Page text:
Should You Pay Cash for Your Next New Car?

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Does it make sense to save up and pay cash for your new car?

For years, most personal-finance experts have said, "Of course it does!" It seems like a no-brainer: Car loans add interest payments and fees to the principal, and those can add up to big bucks over the life of the loan.

But in today's environment, when interest rates are low and cheap financing deals are common, the answer is a little less clear. Does it still make sense to buy a car the old-fashioned way?

The Argument for Paying Cash: It Has Become Very Tempting to Overspend

Personal-finance experts have long argued that paying cash is the best way to go when buying a new car or truck. By paying cash instead of taking out a loan, you'll avoid interest charges and financing fees, which can add thousands of dollars to a car's purchase price.

That's true even at today's low interest rates. On a loan of $30,000 with a 60-month term at 4 percent interest, the interest payments add up to $3,149.68 over the life of the loan. If there are fees associated with the loan, you might pay even more.

That extra $3,000-plus is a big part of why many advisers suggest paying cash for a car if you can. And there's another reason to consider the save-up-and-pay-cash approach: Simply put, it's a lot harder to overspend.

That's important, because the swift pace of technology has made it tempting to spend more for a more lavishly equipped model. And many consumers have been giving in to that temptation.

The Argument for Financing: New Cars and Trucks Have Become More Expensive

If it seems like cars and trucks have become more expensive in recent years, that's because they have. The average transaction price for a new "light vehicle" -- a car, SUV, or pickup truck -- in the U.S. has risen quite a bit. According to Kelley Blue Book, the average transaction price for a light vehicle sold in the U.S. rose to $33,340 in June. That's up 2.5 percent from a year ago.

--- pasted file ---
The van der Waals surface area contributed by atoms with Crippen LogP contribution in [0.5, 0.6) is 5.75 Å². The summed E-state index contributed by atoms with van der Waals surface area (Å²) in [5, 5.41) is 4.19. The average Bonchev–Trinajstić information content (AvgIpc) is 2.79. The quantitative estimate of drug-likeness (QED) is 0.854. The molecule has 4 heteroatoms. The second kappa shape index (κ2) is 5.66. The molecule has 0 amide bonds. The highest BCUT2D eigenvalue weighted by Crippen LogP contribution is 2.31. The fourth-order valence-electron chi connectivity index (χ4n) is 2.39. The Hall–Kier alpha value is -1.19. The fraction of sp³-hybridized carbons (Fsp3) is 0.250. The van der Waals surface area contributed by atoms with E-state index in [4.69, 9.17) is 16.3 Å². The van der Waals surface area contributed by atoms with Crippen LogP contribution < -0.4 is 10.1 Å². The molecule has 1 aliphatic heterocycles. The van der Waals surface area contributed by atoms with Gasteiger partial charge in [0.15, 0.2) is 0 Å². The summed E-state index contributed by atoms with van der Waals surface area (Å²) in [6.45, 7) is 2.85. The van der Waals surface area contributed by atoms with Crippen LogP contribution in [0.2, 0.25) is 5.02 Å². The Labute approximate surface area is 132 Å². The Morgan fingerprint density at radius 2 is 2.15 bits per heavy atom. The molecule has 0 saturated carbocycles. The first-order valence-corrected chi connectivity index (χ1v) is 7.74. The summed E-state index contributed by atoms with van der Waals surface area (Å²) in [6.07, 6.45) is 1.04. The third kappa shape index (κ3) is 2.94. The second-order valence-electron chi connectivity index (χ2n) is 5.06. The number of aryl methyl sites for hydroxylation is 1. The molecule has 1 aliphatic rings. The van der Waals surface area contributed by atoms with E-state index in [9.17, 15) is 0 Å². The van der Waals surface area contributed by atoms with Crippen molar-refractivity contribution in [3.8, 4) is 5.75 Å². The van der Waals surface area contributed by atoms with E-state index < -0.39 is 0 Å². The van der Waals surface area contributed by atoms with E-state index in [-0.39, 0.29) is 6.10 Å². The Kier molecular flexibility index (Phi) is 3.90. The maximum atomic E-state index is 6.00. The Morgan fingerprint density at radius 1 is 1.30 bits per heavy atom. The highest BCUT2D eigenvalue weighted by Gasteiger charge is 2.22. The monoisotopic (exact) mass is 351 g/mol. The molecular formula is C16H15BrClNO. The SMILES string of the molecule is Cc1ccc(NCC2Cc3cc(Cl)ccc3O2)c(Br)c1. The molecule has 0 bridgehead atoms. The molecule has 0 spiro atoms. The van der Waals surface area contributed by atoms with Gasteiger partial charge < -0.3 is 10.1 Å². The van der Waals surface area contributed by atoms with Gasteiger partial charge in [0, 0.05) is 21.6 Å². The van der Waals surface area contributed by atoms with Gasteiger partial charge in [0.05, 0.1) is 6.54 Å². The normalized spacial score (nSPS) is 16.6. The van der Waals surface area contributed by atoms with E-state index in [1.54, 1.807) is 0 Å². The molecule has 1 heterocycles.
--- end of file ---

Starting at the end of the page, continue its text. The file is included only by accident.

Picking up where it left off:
Some vehicles have risen even more sharply. Ford (F) said that the average transaction price for a new F-Series pickup was over $44,000 in June. Surprised? If so, it's easy to understand. After all, the base model F-150 starts at under $26,000. But Ford -- like just about every other automaker -- offers plenty of desirable options and packages that can add tens of thousands to the basic truck's sticker price.

That strategy has been great for Ford's profit margins. But it has led many consumers to feel like new-car prices have outpaced inflation -- and like they need a loan to be able to afford a new car at all.

It has also led to financial innovations intended to help consumers "afford" ever-more-expensive cars and trucks, like longer-term auto loans. Longer loans help make monthly payments more affordable, but at an obvious cost: You'll be making those payments for five years or more.

Many people are happy to make the trade-off. The average term for a new-vehicle loan rose to 67 months in the first quarter of 2015, according to credit bureau Experian. That's over five years. And lots of loans are even longer: Experian reported that almost 30 percent of new-vehicle loans in the first quarter were between 73 and 84 months -- or six to seven years.

Are all those people crazy?

Understand the Costs Before You Choose

When it comes to paying cash for a new car, the good reasons that experts have been giving us for years are still good reasons. But it's also true that low interest rates have made longer loans much more affordable. Many buyers who take longer loans aren't crazy at all -- they're just willing to pay extra over time for the convenience of being able to buy the car or truck they want, right now.

As always, the right advice is to choose an option that you can comfortably afford. If paying cash feels like the right way to go, there's nothing wrong with that. But a low-interest loan that gives you a manageable payment on a new car that you plan to keep for a long time is also a reasonable option. Just do the math before you sign.

Motley Fool contributor John Rosevear owns shares of Ford. The Motley Fool recommends Ford. Try any of our Foolish newsletter services free for 30 days, and click here to check out our free report for one great stock to buy for 2015 and beyond.
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